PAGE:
The answer requires the potential gold bullion buyer to weigh a few factors aside from the gold bullion itself.
Things like the overall gold price, gold guarantee government or private mint, gold purity, gold-selling privacy, gold unit size, and more.
The best answer(s) require about 10 minutes of research for most gold bullion bar and gold coin, buyers. Many often choose a mix of both.
Which is better? Gold Coins vs. Gold Bars?
Let us begin the debate by defining both forms of gold bullion products in the 21st Century.
Gold Coins - (n) a precious metal wafer struck in a coin format by a government mint typically stamped with a legal tender face value (the most significant exception being the famous South African Krugerrand Coin). Sizes vary from fractional grams to kilos and larger.
Gold Bars - (n) precious metal lump or ingot struck by both government mints and private gold mints. Typically gold bullion bars do not carry legal tender face values and cost less per troy ounce or gram vs. gold coins.
The answer on which is better will be often get determined by the gold bullion buyers highest objectives.
We shall discuss whether gold coins or gold bars have an advantage in the following determinants:
Overall Gold Price on Like-Kind Weight between Gold Coins and Gold Bars
Government vs. Private Mint Gold Bullion Guarantees
Gold Purity levels of Gold Coins vs. Gold Bars
Gold Bullion Coin and Gold Bullion Bar selling privacy factors
Gold Coin vs. Gold Bullion Bar size variances
PRICE: Gold Bars vs. Gold Coins?
In general, gold bars (even when struck by government mints) enjoy lower prices or premiums over the fluctuating gold price per ounce although the most economical price does not always win the day for gold bullion buyers.
Many gold bullion buyers will choose to pay a slightly higher price or premium per ounce or gram of gold to have a government guarantee and government mint hallmark.
If getting the overall lowest price is the most critical factor for your gold bullion buying, try buying highly respected private mint gold bullion bars like Republic Metals Gold Bullion Bars.
In general as well, the larger the gold bar is the lessor its price per gold weight will be due to lessoned fabrication costs associated with large gold bars (whether private mint or government mint struck).
In terms of overall lowest price, in general, gold bars win out as they are typically slightly less costly than similar weight gold coins.
GUARANTEE: Gold Bars or Gold Coins?
Both private gold mints and government gold mints guarantee the several gold bars and gold coins they strike and issue.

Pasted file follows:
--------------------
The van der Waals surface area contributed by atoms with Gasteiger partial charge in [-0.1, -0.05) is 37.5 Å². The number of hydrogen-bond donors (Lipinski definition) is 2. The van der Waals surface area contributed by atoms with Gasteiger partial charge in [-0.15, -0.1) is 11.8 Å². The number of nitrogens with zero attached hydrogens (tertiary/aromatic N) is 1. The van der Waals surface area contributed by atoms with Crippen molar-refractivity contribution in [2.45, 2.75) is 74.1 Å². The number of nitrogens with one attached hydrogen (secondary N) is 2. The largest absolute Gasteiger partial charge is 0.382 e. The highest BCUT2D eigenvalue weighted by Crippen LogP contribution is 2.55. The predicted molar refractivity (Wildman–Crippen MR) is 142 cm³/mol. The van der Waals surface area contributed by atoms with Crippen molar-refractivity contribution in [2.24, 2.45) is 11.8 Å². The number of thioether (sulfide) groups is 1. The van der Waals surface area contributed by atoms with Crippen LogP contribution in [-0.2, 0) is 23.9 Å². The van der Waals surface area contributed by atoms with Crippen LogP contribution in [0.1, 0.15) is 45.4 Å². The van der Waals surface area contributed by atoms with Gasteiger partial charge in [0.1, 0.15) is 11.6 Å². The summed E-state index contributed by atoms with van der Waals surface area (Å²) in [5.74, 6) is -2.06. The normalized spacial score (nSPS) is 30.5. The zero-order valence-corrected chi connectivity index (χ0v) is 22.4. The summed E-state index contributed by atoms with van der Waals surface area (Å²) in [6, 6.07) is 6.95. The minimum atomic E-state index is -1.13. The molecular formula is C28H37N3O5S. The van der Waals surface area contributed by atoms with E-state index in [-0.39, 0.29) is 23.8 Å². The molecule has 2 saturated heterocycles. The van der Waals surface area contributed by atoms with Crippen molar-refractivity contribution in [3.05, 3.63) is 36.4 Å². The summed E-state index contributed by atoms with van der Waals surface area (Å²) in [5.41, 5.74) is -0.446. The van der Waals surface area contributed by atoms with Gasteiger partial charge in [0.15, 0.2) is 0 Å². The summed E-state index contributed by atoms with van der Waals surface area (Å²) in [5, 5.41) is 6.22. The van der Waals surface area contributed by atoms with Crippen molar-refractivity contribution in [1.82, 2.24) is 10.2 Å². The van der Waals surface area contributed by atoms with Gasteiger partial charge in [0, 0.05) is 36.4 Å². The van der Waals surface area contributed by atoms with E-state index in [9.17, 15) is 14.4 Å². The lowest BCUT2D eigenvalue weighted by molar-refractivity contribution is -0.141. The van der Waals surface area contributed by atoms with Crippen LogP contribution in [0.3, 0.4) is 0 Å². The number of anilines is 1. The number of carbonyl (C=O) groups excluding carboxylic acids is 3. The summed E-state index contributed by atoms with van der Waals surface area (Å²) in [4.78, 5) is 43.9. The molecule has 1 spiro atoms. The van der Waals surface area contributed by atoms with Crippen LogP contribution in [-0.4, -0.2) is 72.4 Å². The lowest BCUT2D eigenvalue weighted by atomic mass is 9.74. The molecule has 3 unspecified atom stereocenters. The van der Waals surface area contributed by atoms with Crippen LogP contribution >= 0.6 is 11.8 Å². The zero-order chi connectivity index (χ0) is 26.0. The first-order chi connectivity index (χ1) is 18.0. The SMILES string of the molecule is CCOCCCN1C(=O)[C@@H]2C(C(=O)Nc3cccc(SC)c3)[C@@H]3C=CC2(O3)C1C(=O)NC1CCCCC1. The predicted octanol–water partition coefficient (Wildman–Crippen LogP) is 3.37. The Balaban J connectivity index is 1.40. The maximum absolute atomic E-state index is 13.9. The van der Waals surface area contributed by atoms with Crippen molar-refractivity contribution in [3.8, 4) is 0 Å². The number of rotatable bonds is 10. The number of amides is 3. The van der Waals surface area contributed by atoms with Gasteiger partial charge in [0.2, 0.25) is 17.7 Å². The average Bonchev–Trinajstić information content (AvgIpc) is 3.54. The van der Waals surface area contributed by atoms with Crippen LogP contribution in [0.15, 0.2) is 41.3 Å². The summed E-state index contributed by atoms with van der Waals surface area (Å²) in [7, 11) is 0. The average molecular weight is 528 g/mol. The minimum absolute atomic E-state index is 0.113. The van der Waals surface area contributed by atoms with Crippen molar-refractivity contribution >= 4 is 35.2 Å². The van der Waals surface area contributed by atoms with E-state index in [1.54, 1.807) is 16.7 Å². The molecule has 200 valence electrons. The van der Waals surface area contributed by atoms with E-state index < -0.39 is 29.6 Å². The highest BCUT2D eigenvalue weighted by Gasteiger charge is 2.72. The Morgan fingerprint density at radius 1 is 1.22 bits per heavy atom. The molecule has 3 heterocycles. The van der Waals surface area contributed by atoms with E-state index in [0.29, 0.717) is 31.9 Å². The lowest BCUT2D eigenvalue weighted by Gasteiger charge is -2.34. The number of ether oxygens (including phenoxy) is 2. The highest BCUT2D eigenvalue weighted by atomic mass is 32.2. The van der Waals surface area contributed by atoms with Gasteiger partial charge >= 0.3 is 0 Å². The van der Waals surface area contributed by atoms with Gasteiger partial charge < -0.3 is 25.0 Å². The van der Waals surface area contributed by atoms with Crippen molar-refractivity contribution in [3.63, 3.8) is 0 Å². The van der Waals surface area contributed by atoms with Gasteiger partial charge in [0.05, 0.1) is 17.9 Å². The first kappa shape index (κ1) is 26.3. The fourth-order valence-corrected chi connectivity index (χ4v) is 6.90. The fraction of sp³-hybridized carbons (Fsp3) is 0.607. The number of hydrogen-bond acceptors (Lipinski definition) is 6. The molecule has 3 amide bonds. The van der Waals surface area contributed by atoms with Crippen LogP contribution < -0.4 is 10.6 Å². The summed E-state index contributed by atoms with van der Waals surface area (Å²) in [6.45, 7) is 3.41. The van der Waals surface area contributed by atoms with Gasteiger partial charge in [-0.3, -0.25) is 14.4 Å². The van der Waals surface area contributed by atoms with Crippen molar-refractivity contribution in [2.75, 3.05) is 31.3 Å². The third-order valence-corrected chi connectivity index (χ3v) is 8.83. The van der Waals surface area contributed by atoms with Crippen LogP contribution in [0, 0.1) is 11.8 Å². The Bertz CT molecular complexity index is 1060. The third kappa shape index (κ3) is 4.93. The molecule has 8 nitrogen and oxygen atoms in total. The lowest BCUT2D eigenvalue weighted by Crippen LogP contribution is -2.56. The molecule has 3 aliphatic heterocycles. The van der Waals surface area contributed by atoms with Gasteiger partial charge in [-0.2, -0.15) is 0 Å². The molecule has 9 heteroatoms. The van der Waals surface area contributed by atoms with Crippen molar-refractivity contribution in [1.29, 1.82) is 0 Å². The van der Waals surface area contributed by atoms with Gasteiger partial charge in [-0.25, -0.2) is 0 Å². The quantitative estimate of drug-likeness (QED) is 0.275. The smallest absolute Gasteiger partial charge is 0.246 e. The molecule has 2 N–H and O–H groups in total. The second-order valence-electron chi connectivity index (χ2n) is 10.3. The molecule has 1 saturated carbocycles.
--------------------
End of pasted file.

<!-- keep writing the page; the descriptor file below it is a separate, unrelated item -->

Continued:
The question a concerned gold bullion buyer might ask themselves perhaps is who enforces this guarantee and which entity has a longer potential to last.
For example, the US Mint has the US Secret Service helping to ensure that all US Mint gold coins issued never get counterfeited successfully.
In terms of overall guarantee between gold coins vs. gold bars, the entities with the longer track records and monopoly on violence win this debate; government mints have the edge.
PURITY: Gold Coins or Gold Bars?
Many government mints still issue 22k gold coins today. They often get traded mainly on their overall gold content. For example, a 22k, 1 oz American Gold Eagle Coin which has a 1.09 oz weight overall due to additional copper and silver added. They are traded based on their overall one troy ounce of gold content.
These 22k gold coin issuance typically have additional silver and copper mixed into their makeup to make the gold coins harder and resistant to dents or warping.
Two of the most popular gold coins in the world are, in fact, 22k gold.
The Gold Krugerrand coin remains very popular and well trusted to date.
Today the most purchased gold bullion coin remains the 22k American Gold Eagle Coin.
With either .999 fine gold coins or .999 fine gold bars, one could rather easily make an indentation in then with a fingertip of pressure applied. That is how soft pure gold is.
This fact makes 24k gold coins very fragile in terms of protecting them from dings or wear. Mainly this is why most modern .999 fine gold bullion coins come in protective plastic tubes and slips. Even many small 1 ounce or lessor sized gram .999 fine gold bars come in protective packaging as well.
Often government gold mints and private gold mints will make gold coins with .9999 or even .99999 purity. Achieving this four-9 or 5-nine fine purity level frankly is mostly gold refining differentiation and for marketing purposes. Just do the math.